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Copyright © 2002 Express Publishing Inc.
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For the week of April 2 - 8, 2003

Opinion Columns

Qu'est dans un nom français?

Commentary by PAT MURPHY

Americans are suckers for fads, willing to make impulsive spectacles of themselves to their eventual embarrassment years hence.

How long before Ohio Republican Congressmen Bob Ney tries to explain his infantile order banishing the word "French" from congressional cafeteria menus and renaming items "American toast" and "American fries"? (Actually, French fries were first prepared in Belgium.)

Ney wasn’t alone after France refused to approve the U.S. invasion of Iraq. Others with an eye for publicity copy-catted him. Some emptied bottles of French wine in gutters. Pea-brained radio talk show hosts contrived their own fury with anti-French highjinks.

Patience. This pique will die down.

Remember Pearl Harbor? Not only is Japan our political, economic and military ally, but Americans drive Japanese cars and motorcycles by millions, as well as load up with Japanese cameras, computers and electronic gadgets.

Remember the Germans, the Hitlerian core of Axis powers that Americans fought in Europe and Africa? Many Americans prefer German autos, a German company owns U.S. automaker Chrysler, the largest German overseas Luftwaffe training base once was Arizona’s Luke Air Force Base, and most U.S. military forces in Europe are stationed in Germany. Billions of charitable Marshall Plan dollars rebuilt Germany.

Remember when mainland Chinese soldiers poured across the Yalu River and attacked U.S. forces in the Korean War? Now China is a premiere trading partner and diplomatic ally.

The communist Vietnamese, who killed American GIs by thousands just a generation ago, are back in our good graces.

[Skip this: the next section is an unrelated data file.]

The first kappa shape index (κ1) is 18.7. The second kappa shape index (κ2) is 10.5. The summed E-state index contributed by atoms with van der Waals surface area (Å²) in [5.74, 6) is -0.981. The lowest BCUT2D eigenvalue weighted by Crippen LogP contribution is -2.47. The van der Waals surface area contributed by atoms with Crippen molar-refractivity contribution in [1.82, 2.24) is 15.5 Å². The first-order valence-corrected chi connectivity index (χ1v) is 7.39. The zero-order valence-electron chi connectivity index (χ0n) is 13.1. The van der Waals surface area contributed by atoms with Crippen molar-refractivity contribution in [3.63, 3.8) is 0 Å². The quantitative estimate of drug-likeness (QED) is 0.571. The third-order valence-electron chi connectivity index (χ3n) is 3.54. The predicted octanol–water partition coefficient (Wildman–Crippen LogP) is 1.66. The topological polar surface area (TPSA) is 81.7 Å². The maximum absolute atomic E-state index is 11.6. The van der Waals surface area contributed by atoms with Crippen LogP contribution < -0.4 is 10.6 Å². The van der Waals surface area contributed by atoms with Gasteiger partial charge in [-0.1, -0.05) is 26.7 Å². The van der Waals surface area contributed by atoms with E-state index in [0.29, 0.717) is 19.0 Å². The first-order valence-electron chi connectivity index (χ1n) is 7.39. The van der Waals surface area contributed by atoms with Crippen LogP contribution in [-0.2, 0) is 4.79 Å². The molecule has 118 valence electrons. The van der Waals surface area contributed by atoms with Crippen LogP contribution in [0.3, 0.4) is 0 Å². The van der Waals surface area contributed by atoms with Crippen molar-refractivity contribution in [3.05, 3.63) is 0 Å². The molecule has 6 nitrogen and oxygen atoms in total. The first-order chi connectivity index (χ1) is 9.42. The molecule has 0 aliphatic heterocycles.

So, tantrums about France will fade, just as bitterness toward Japan, Germany, communist China and Vietnam evaporated in time.

U.S.-French comradeship runs too deep to be derailed by political petulance.

When the colonists fought for our independence, the young French Marquis de LaFayette was commissioned in the American continental army to fight the British in 1777, and is buried in U.S. soil he took to France.

Washington’s L’Enfant Plaza is named after Paris-born engineer Pierre Charles L'Enfant, who laid out Washington, D.C., and is buried in Arlington National Cemetery.

New Orleans thrives on French heritage--Mardi Gras, the French Quarter.

The French-made Statue of Liberty is an icon symbolizing U.S.-French friendship.

Can anyone imagine a Freedom poodle or Freedom cuffs instead of French cuffs? Or symphony orchestras with Freedom horns instead of French horns? Or changing the name of George Gershwin’s classic music, "An American in Paris"?

The French-made Concorde jet links the United States and Europe at supersonic speeds. Will champions of boycotting France refuse to travel on French-made Airbus jetliners that’re operated by America West, American, Frontier, Northwest, United and US Airways, or send packages by United Parcel Service or FedEx that also operate Airbus jets?

France’s influence on Idaho so far has been spared bashing: The tree-lined capital city, Boise, in French means The Woods.

Would French bashers change Boise to another tree-related derivative that disassociates it from snooty continental French, such as maybe Woodsville?

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